Ohio boys, Walk The Moon, released their major debut in the States back in the summer and now they've shipped it over to the UK. A good move seeing as the UK is a pop-loving place. Add a few words and brand it 'indie-pop/rock' and even those who neglect the charts may take a bit notice. They released an album themselves back in 2010 entitled 'I Want, I Want.' Their subliminal wining obviously worked and they got signed to RCA Records 3 months later.
The self-titled album kicks off with 'Quesadilla', with its experimental intro and the fact it's named after a tortilla, what's not to love? Nicholas Petricca's voice has a similar tone to that of Ben Duffy of Fenech-Soler and Nate Ruess of Fun. Speaking of Fun, Walk The Moon has been compared to them musically. The harmonies carried in 'Lisa Baby' and single, 'Anna Fun' are sort of like Fun. Final track, 'I Can Lift A Car' also has some resemblance particularly in its kooky name and words (just feast your eyes upon this one), 'she kissed me on my new futon, and I'm cosy because she finds me attractive.' Its hearty beat brings Foster The People into the equation.
'Jenny' has resilient drums, whacky guitars and a building middle section that repeats, 'I'm not going to take it from you, unless you give it to me.' Ooh err. It's animated, brushing on a pop/punk feel. But the cheeky words on 'Shiver Shiver', 'Shall we get intimate again, I think so' just feel a bit odd in the middle of a song. It's as if someone has eavesdropped on a dramatic, Glee-esque conversation and accidently recorded it.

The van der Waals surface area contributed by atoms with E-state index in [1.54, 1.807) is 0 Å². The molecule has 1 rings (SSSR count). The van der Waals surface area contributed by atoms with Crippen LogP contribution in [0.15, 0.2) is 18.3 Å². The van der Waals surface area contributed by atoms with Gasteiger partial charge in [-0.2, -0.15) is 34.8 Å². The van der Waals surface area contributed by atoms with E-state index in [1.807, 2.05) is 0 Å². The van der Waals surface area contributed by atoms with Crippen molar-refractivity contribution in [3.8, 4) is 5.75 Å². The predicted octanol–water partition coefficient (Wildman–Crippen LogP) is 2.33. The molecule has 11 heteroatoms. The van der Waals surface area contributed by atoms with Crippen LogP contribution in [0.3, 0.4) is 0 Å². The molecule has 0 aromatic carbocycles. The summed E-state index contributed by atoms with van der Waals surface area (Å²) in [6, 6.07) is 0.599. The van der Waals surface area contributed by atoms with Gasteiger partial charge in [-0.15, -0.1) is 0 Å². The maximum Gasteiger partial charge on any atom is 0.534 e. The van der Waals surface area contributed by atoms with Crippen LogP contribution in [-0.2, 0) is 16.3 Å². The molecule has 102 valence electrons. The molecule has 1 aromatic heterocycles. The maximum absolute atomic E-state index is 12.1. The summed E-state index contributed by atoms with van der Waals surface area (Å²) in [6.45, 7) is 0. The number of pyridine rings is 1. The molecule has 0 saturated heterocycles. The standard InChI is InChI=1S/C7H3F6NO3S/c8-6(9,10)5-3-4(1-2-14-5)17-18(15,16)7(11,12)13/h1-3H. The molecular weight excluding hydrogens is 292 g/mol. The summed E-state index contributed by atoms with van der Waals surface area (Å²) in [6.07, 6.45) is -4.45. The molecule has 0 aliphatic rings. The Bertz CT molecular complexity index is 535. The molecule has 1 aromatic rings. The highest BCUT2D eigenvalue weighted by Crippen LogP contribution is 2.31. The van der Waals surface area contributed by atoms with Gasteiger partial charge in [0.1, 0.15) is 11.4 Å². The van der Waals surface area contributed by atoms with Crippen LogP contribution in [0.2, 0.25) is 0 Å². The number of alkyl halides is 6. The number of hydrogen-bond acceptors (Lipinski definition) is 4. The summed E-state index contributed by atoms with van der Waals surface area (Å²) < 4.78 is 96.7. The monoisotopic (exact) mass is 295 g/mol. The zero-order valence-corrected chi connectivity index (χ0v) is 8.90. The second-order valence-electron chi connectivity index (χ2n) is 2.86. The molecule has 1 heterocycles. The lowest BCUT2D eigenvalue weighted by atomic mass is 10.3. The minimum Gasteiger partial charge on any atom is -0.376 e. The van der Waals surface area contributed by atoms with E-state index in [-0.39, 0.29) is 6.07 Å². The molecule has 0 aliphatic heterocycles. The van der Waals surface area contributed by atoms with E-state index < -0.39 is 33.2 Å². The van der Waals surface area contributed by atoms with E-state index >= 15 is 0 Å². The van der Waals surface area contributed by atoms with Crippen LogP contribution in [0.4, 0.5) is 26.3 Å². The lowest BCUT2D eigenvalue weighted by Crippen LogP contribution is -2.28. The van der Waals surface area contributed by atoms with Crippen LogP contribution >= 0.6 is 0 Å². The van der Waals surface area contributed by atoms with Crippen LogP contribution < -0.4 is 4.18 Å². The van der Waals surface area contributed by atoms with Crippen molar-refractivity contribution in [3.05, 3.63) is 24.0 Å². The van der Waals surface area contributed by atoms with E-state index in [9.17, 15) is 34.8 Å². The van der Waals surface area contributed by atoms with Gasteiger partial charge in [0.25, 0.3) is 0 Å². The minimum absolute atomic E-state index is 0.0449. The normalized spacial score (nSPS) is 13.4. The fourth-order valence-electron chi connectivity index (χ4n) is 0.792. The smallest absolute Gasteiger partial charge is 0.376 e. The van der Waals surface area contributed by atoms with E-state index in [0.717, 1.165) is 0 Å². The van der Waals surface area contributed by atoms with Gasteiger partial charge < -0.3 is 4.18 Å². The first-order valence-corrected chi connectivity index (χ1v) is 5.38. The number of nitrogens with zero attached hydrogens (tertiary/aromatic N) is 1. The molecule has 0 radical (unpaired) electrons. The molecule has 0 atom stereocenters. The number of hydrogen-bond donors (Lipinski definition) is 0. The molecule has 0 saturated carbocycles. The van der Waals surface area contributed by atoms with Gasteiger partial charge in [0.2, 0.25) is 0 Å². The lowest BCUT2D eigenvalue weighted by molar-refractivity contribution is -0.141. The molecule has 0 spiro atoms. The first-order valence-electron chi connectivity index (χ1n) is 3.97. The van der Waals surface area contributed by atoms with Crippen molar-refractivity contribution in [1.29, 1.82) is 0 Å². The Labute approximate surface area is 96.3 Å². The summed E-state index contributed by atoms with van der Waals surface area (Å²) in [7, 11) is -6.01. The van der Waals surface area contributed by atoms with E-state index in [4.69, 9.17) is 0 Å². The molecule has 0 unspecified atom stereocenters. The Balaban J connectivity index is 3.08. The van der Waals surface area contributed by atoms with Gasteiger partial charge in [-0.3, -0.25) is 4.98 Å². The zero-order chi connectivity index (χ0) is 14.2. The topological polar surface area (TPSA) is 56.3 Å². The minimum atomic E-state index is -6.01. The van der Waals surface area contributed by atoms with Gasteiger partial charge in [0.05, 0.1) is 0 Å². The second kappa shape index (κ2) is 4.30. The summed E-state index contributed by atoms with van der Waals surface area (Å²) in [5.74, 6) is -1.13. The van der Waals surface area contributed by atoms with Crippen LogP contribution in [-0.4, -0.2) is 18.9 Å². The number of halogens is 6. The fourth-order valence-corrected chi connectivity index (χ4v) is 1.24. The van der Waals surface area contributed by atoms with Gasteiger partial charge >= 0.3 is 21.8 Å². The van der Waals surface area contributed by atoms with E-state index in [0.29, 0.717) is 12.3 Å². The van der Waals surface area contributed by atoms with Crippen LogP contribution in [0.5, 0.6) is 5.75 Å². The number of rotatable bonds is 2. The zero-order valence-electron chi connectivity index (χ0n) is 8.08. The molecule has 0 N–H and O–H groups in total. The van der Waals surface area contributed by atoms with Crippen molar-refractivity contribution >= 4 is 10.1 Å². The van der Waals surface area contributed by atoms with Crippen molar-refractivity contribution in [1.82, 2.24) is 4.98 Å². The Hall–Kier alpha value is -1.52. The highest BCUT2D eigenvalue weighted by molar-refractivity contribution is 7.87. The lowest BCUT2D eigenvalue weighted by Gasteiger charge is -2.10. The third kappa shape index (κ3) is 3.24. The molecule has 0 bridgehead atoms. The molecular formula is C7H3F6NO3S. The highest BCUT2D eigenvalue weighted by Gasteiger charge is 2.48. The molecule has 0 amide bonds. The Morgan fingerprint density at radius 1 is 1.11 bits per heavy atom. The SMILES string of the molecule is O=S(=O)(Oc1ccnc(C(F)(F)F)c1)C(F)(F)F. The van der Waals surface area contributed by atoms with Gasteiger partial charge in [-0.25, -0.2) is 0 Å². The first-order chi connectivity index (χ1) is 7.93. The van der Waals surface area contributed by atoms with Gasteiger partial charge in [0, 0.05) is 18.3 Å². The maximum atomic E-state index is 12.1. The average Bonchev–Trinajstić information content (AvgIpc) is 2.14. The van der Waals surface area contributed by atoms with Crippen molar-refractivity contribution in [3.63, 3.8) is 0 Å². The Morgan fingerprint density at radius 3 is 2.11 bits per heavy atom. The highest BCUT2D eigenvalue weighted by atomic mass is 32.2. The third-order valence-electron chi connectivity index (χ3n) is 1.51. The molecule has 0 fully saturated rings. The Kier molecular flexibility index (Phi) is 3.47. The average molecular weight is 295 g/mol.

It does bear a quieter section, which shows a more serious side to the four-piece. The instrumental 'Lions' has euphoric ripples that baste among the subtle beat, as it rises to an intense pinnacle. 'Iscariot' follows on with delicate tones and suddenly is feels like you're listening to Of Monsters and Men or a folk duo. It's 5 minutes of tickling keys, with uncommitted riffs and passionate vocals. A stomping beat dominates its echoing end. It shows a different side to the band, one that sounds slightly more original than the rest of the album. If they combine their experimental tendencies with their more introverted side, an interesting album number two could be in sight.
Walk The Moon provide all the right elements, but they need to tailor them to create a more unique sound for themselves, not just adopt aspects from an array of other artists, who have engaged people recently through doing something different.
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